Prosecutors are intensively reviewing the fatal shooting of an unarmed Cincinnati man by a University of Cincinnati police officer who had pulled the driver over for having a missing front license plate and fired on him after a brief struggle, authorities said Tuesday.
The man, Samuel Dubose, 43, who was African-American, was shot once in the head as he sat behind the wheel of his car Sunday night, university and city police said. The officer, Ray Tensing, who is white, was placed on administrative leave pending the investigation.
"He didn't carry a gun, so why did he get shot?"'
The deadly shooting occurred amid a national conversation of race and policing, with critics alleging that black suspects are more likely to have force used against them during encounters with police.
Cincinnati police said Tuesday that they have taken over the investigation at the request of the university. Hamilton County Prosecutor Joe Deters said in a statement that his office is "rapidly investigating" the shooting.
"This incident didn't involve a Cincinnati Police Department officer, but it happened in our city, and it is our job to ensure this investigation is handled with the attention it deserves," City Manager Harry Black said Tuesday.
University Police Chief Jason Goodrich said the campus department has an agreement with Cincinnati police to patrol shared areas near campus.
At a news conference Monday, Goodrich confirmed the contentions of friends and relatives that Dubose had no weapon in the car when he was stopped for a missing front license plate. He said that when Dubose was asked to produce his driver's license and registration, he "produced a bottle of alcohol from inside the car, handing it to Officer Tensing," instead.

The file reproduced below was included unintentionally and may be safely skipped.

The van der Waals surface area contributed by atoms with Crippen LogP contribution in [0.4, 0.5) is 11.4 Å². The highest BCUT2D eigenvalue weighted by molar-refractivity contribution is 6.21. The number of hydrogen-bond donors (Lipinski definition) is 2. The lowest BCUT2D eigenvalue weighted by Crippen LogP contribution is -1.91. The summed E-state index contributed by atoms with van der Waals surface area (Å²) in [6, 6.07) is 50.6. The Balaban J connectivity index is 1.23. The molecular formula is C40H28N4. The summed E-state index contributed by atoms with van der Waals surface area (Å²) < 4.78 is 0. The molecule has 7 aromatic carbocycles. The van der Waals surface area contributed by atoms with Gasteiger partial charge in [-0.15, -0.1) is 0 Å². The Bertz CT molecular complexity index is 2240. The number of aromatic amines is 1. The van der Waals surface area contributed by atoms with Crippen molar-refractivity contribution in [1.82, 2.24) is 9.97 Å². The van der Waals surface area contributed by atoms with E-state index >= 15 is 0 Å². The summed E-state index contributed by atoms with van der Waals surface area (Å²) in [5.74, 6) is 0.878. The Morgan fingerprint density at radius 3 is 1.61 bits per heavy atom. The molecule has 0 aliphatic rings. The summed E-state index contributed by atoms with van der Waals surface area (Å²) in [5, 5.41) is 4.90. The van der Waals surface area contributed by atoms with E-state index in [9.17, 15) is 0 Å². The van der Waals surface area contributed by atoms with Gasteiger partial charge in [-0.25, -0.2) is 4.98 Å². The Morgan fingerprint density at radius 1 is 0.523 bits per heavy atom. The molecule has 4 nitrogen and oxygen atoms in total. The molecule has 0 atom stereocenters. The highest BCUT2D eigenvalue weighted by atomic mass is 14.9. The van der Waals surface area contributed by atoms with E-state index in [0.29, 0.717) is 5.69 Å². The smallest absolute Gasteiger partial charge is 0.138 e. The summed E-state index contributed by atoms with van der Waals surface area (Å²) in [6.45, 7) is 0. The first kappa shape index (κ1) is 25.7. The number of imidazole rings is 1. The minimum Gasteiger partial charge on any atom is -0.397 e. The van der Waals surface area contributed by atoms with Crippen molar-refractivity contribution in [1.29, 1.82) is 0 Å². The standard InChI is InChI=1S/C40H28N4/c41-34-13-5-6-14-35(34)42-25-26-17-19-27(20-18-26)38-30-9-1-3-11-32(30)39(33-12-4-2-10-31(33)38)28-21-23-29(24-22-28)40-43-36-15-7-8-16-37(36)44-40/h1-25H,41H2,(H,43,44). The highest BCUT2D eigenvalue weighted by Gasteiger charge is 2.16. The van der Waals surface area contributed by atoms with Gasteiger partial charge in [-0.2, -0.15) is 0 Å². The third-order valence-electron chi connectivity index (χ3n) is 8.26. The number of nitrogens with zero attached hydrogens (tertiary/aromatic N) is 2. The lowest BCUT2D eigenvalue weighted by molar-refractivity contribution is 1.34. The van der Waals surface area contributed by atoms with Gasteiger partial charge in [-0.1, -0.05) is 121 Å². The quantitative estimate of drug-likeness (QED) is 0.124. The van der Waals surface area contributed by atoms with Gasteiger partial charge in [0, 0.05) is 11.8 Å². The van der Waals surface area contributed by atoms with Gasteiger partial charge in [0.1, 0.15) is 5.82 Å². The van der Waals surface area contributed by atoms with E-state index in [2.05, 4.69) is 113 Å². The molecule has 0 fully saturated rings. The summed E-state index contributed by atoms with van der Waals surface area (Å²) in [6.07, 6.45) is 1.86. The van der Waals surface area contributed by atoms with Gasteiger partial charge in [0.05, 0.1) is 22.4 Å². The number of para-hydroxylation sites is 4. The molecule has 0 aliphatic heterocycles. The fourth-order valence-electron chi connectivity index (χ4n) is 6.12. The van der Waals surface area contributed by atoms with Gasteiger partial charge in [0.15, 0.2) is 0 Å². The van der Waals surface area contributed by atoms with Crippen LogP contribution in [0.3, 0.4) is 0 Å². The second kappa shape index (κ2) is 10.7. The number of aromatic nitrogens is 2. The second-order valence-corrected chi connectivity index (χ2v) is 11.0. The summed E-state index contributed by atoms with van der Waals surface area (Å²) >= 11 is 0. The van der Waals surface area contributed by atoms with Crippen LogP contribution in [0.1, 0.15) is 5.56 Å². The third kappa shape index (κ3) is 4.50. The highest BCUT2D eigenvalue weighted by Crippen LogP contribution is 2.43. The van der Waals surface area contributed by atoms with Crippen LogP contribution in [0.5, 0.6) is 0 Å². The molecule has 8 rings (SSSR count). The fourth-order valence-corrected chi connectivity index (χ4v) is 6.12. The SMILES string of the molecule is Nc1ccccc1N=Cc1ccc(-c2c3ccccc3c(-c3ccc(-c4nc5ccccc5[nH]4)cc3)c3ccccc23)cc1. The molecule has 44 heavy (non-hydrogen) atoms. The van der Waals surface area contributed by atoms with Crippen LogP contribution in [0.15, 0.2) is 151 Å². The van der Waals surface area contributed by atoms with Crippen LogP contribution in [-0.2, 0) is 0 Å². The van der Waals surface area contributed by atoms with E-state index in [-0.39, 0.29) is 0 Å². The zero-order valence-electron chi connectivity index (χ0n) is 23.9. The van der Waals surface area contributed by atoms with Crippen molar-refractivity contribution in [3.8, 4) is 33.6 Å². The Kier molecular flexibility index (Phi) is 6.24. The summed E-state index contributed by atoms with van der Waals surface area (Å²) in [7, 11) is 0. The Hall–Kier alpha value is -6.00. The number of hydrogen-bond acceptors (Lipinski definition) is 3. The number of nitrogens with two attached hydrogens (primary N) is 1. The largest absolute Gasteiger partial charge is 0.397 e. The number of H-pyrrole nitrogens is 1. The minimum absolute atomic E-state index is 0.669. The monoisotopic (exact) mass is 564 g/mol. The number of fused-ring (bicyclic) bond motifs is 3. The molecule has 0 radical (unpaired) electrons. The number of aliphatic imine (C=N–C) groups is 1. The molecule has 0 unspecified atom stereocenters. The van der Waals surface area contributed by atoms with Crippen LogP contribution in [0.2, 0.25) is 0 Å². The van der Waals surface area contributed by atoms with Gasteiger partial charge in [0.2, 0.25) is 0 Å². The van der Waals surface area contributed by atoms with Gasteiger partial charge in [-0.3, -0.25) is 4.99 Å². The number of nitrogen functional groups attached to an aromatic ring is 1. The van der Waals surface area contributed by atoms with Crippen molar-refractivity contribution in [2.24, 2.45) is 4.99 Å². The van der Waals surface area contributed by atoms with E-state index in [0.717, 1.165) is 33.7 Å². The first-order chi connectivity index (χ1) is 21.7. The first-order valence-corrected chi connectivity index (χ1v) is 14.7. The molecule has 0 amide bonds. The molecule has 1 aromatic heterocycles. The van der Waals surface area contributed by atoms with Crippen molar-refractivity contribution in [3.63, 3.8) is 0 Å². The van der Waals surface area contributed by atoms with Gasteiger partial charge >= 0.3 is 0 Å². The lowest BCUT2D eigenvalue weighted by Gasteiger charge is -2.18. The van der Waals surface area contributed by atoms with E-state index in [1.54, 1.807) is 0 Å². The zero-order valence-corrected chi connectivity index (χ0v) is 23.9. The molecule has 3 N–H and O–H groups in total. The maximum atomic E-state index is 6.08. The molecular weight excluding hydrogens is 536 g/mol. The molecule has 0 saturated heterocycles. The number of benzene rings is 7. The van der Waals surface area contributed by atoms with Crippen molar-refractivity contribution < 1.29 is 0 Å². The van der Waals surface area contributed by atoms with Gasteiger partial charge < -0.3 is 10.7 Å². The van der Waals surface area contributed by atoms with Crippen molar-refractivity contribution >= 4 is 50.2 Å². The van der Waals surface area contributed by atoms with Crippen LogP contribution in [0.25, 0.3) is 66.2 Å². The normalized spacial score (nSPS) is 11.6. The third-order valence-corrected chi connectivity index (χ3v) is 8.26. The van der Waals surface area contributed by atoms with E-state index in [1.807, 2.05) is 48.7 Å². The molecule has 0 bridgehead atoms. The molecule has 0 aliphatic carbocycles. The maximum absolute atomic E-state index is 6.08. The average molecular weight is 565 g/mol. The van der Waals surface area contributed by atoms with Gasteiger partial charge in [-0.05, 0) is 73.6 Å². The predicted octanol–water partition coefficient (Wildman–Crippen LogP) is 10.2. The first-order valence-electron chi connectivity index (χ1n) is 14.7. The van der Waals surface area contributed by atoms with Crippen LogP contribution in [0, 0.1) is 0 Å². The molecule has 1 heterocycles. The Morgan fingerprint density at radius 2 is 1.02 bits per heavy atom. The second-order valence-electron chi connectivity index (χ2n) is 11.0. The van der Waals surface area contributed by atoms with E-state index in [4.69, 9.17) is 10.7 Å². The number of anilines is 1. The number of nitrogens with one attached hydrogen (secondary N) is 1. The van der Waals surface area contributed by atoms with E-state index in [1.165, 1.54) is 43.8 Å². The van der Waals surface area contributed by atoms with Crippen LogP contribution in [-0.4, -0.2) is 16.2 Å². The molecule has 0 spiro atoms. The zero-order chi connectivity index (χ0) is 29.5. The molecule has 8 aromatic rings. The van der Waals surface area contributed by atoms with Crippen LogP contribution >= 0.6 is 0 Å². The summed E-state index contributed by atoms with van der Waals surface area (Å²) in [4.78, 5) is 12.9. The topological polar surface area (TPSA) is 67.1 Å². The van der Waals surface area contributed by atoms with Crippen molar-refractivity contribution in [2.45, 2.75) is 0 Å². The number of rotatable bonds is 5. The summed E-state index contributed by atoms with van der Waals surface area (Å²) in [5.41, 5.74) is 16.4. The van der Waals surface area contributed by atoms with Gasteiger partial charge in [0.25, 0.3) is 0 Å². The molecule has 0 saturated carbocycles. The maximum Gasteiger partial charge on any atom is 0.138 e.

After a brief struggle, the car began rolling forward and Tensing was knocked to the ground, Goodrich said. Dubose was shot very soon afterward, police said. Tensing, a member of the force since April 2014, was treated at a hospital for minor injuries and released.
Cincinnati police said that Tensing was wearing a body camera and that the video confirmed that there was a struggle. The video won't be released until the investigation is complete.
Asked at a news conference whether Tensing reached into the car at any point, Cincinnati police Lt. Col. James Whalen said: "I don't have clarity on that yet. I'm waiting to enhance this video to get a better answer to that."
Friends and relatives held a vigil Tuesday demanding to see the video and seeking answers to why Dubose had been shot. They said he was the father of 12 children and was engaged to be married.
A friend, J.B. Smith, told NBC station WLWT that Dubose was a gentle and non-confrontational man.
Hadassah Thomas, a friend and neighbor, told the station: "Everybody in the community loved Sam. He was so helpful, and he was always around. He used to baby-sit for my daughter.
"What men do that?" she asked "He didn't carry a gun, so why did he get shot?"
The University of Cincinnati said in a statement Tuesday extending condolences to Dubose's friends and family.
"Our hearts grieve for his loss," the university said. "We also know that police officers risk their lives every day, and when their efforts to protect themselves and our community result in a death, it is a tragedy."